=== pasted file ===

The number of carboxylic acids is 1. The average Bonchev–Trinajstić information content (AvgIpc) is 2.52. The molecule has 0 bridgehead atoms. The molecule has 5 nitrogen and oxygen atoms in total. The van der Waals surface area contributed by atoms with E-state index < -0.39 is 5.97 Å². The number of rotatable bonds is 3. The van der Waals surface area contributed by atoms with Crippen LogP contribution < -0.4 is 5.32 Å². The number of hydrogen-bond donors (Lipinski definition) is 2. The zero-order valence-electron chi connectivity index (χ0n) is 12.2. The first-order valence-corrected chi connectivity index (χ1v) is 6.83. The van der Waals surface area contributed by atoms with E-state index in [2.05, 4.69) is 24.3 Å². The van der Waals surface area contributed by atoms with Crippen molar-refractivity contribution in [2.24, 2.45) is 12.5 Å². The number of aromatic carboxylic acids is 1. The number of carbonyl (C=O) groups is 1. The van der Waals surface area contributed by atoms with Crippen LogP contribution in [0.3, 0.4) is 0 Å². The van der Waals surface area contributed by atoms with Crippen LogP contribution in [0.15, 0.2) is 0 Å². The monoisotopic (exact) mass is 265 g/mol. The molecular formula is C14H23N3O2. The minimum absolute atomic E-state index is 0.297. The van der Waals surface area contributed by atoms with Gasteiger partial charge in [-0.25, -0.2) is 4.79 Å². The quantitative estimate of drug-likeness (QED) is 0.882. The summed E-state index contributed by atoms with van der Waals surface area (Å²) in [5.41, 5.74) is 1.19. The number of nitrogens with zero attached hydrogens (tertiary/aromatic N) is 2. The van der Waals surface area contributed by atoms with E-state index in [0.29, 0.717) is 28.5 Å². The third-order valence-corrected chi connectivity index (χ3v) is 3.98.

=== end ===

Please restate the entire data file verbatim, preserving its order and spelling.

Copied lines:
The number of carboxylic acids is 1. The average Bonchev–Trinajstić information content (AvgIpc) is 2.52. The molecule has 0 bridgehead atoms. The molecule has 5 nitrogen and oxygen atoms in total. The van der Waals surface area contributed by atoms with E-state index < -0.39 is 5.97 Å². The number of rotatable bonds is 3. The van der Waals surface area contributed by atoms with Crippen LogP contribution < -0.4 is 5.32 Å². The number of hydrogen-bond donors (Lipinski definition) is 2. The zero-order valence-electron chi connectivity index (χ0n) is 12.2. The first-order valence-corrected chi connectivity index (χ1v) is 6.83. The van der Waals surface area contributed by atoms with E-state index in [2.05, 4.69) is 24.3 Å². The van der Waals surface area contributed by atoms with Crippen molar-refractivity contribution in [2.24, 2.45) is 12.5 Å². The number of aromatic carboxylic acids is 1. The number of carbonyl (C=O) groups is 1. The van der Waals surface area contributed by atoms with Crippen LogP contribution in [0.3, 0.4) is 0 Å². The van der Waals surface area contributed by atoms with Crippen LogP contribution in [0.15, 0.2) is 0 Å². The monoisotopic (exact) mass is 265 g/mol. The molecular formula is C14H23N3O2. The minimum absolute atomic E-state index is 0.297. The van der Waals surface area contributed by atoms with Gasteiger partial charge in [-0.25, -0.2) is 4.79 Å². The quantitative estimate of drug-likeness (QED) is 0.882. The summed E-state index contributed by atoms with van der Waals surface area (Å²) in [5.41, 5.74) is 1.19. The number of nitrogens with zero attached hydrogens (tertiary/aromatic N) is 2. The van der Waals surface area contributed by atoms with E-state index in [0.29, 0.717) is 28.5 Å². The third-order valence-corrected chi connectivity index (χ3v) is 3.98.